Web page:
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POLAND BETRAYED: The Nazi-Soviet Invasions of 1939

Jan Paczkis|Tuesday, December 8, 2009

This comprehensive work discusses such things as the background to WWII, the Poles' cracking of the "invincible" German ENIGMA Code, Polish alliances and preparations for war, the Polish Air Force and Navy, the course of the 1939 campaign, the German and Russian occupation zones of Poland, biographies of key figures, survivors' reminiscences, etc. Unlike most other books on this subject, Williamson gives significant details about the Russo-Polish war in eastern Poland in 1939, countering the mistaken notion that Poles offered almost no resistance to the invading Soviets.

      POLAND BETRAYED: The Nazi-Soviet Invasions of 1939 (Campaign Chronicles)   POLAND BETRAYED: The Nazi-Soviet Invasions of 1939 (Campaign Chronicles) by D. G. Williamson
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  5.0 out of 5 stars A New Look at Poland's 1939 Defensive War against Nazi Germany, December 7, 2009 This comprehensive work discusses such things as the background to WWII, the Poles' cracking of the "invincible" German ENIGMA Code, Polish alliances and preparations for war, the Polish Air Force and Navy, the course of the 1939 campaign, the German and Russian occupation zones of Poland, biographies of key figures, survivors' reminiscences, etc. Unlike most other books on this subject, Williamson gives significant details about the Russo-Polish war in eastern Poland in 1939, countering the mistaken notion that Poles offered almost no resistance to the invading Soviets.

No sooner had Poland been resurrected in 1918, in the wake of WWI, than the Germans and Russians began planning to destroy the new Polish state. Writing in 1922, at a time when Hitler was barely a blip on the political screen, General Hans von Seekt, the Commander-in-Chief of the German army, stated that Poland's existence was intolerable to both Germany and Russia, and that Poland must disappear. (pp. 6-7).

Although Polish industry was too small to even begin to match the modernity and quantity of German war production, a bright spot was the existence of a number of arms factories that earned the praise of British visitors. (pp. 27-29). For instance, the Stalowa Wola steel mills had been made from scratch just 18 months before Colonel Sword's visit, with the first gun rolling off the assembly line only several months later. It had a high standard of works and plant that was far superior to the parent Bofors equipment factories in Sweden. (pp. 28-29).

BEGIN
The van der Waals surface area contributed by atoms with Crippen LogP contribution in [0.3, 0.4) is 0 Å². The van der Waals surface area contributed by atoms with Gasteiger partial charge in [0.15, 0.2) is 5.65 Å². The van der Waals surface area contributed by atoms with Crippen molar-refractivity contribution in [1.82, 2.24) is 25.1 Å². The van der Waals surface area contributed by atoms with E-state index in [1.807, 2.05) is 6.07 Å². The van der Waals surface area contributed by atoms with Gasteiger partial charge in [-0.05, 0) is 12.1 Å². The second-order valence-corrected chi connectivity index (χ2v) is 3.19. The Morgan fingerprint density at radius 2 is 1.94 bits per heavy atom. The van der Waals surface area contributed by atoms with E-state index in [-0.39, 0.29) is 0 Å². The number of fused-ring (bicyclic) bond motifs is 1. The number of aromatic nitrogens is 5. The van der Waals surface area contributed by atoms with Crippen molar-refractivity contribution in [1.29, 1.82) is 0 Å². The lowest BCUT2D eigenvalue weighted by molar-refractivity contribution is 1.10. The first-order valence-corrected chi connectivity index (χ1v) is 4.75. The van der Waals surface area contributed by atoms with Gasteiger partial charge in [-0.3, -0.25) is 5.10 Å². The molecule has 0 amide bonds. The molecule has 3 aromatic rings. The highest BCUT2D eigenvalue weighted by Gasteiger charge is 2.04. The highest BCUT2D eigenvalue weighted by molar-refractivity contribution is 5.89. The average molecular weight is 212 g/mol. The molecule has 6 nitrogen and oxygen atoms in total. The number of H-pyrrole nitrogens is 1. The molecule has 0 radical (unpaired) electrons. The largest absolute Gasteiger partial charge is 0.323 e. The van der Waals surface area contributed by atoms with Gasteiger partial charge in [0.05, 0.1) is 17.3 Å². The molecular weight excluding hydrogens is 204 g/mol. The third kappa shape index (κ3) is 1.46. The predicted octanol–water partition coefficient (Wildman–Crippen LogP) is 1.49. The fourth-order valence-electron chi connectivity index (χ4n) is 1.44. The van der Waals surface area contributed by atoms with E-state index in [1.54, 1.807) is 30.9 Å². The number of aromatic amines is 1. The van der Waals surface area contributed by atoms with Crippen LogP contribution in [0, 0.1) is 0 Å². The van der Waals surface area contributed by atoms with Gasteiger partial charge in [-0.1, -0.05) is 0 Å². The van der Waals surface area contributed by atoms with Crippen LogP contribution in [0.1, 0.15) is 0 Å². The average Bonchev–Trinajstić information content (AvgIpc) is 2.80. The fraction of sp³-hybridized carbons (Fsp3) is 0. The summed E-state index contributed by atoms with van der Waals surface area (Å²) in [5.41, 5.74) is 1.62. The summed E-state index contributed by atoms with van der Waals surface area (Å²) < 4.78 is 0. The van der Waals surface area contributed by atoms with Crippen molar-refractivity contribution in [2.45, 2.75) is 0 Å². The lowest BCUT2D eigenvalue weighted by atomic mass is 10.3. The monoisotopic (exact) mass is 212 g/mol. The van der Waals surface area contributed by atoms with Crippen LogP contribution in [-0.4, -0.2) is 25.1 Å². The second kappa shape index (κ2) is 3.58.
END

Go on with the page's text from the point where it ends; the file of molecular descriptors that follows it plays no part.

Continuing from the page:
The author includes discussion of Polish civil defense before the war. He quotes a British observer who was impressed with it. (pp. 47-48).

Williamson debunks the myth of the Polish Air Force getting destroyed on the ground in the first day or two of the war. The planes had been scattered to secret airfields to avert such an occurrence. (p. 70). He provides examples of Polish aerial combat against the Luftwaffe and against German military objectives.

As for another perennial Polonophobic myth, Williamson comments: "Far from charging tanks and armoured cars, Polish cavalry was trained to withdraw to cover and use their anti-tank guns." (p. 83). Also: "The cavalry, far from indulging in useless deeds of derring-do, were often used effectively. Armed with anti-tank rifles and dismounted, cavalrymen were able to surprise and destroy German armoured units." (p. 167). Examples of cavalry success are included. (p. 88, pp. 93-94).

Several temporary Polish combat successes are noted, such as the Battle of Mokra and the Bzura counteroffensive. The Poles also managed to blow up the Tczew bridge near the Corridor despite the herculean efforts of the Luftwaffe and German commandos to prevent it. For this, the Germans later murdered 19 Polish officials and railwaymen in reprisal. (pp. 80-81).

Poland was overwhelmed by the two military giants. However, some 100,000 Poles managed to escape into Romania, Hungary, and the Baltic States. (p. 136). They continued the fight for Poland.

Williamson touches on the Polish forces fighting in 1940 France, and comments: "The final praise of the Polish fighting man was given by no less a person than Marshall Petain in June 1940, when he told Sikorski that he had witnessed the 1st Polish Division on the eastern front in France drive back four German divisions. He added that `if there had only been ten Polish divisions, victory would have been certain.'" (p. 169).
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